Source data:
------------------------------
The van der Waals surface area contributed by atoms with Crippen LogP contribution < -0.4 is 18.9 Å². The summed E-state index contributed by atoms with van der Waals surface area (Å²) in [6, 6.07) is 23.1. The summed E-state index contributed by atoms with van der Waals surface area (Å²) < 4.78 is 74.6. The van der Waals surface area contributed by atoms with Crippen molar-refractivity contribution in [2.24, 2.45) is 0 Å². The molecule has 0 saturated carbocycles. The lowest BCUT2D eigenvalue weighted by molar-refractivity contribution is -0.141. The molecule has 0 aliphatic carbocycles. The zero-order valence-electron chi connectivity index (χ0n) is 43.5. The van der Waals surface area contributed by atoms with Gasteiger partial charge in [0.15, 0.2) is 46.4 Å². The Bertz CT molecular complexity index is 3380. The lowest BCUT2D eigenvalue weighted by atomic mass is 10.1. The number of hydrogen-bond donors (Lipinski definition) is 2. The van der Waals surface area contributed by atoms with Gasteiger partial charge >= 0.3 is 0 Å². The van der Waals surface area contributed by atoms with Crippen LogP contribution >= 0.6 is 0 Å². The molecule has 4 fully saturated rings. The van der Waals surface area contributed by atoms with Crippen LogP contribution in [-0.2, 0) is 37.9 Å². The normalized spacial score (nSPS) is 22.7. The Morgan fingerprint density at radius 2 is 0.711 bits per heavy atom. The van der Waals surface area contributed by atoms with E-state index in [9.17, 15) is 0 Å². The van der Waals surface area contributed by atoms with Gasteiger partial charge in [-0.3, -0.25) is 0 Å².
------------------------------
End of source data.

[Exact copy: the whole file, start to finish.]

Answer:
The van der Waals surface area contributed by atoms with Crippen LogP contribution < -0.4 is 18.9 Å². The summed E-state index contributed by atoms with van der Waals surface area (Å²) in [6, 6.07) is 23.1. The summed E-state index contributed by atoms with van der Waals surface area (Å²) < 4.78 is 74.6. The van der Waals surface area contributed by atoms with Crippen molar-refractivity contribution in [2.24, 2.45) is 0 Å². The molecule has 0 saturated carbocycles. The lowest BCUT2D eigenvalue weighted by molar-refractivity contribution is -0.141. The molecule has 0 aliphatic carbocycles. The zero-order valence-electron chi connectivity index (χ0n) is 43.5. The van der Waals surface area contributed by atoms with Gasteiger partial charge in [0.15, 0.2) is 46.4 Å². The Bertz CT molecular complexity index is 3380. The lowest BCUT2D eigenvalue weighted by atomic mass is 10.1. The number of hydrogen-bond donors (Lipinski definition) is 2. The van der Waals surface area contributed by atoms with Gasteiger partial charge >= 0.3 is 0 Å². The van der Waals surface area contributed by atoms with Crippen LogP contribution >= 0.6 is 0 Å². The molecule has 4 fully saturated rings. The van der Waals surface area contributed by atoms with Crippen LogP contribution in [-0.2, 0) is 37.9 Å². The normalized spacial score (nSPS) is 22.7. The Morgan fingerprint density at radius 2 is 0.711 bits per heavy atom. The van der Waals surface area contributed by atoms with E-state index in [9.17, 15) is 0 Å². The van der Waals surface area contributed by atoms with Gasteiger partial charge in [-0.3, -0.25) is 0 Å².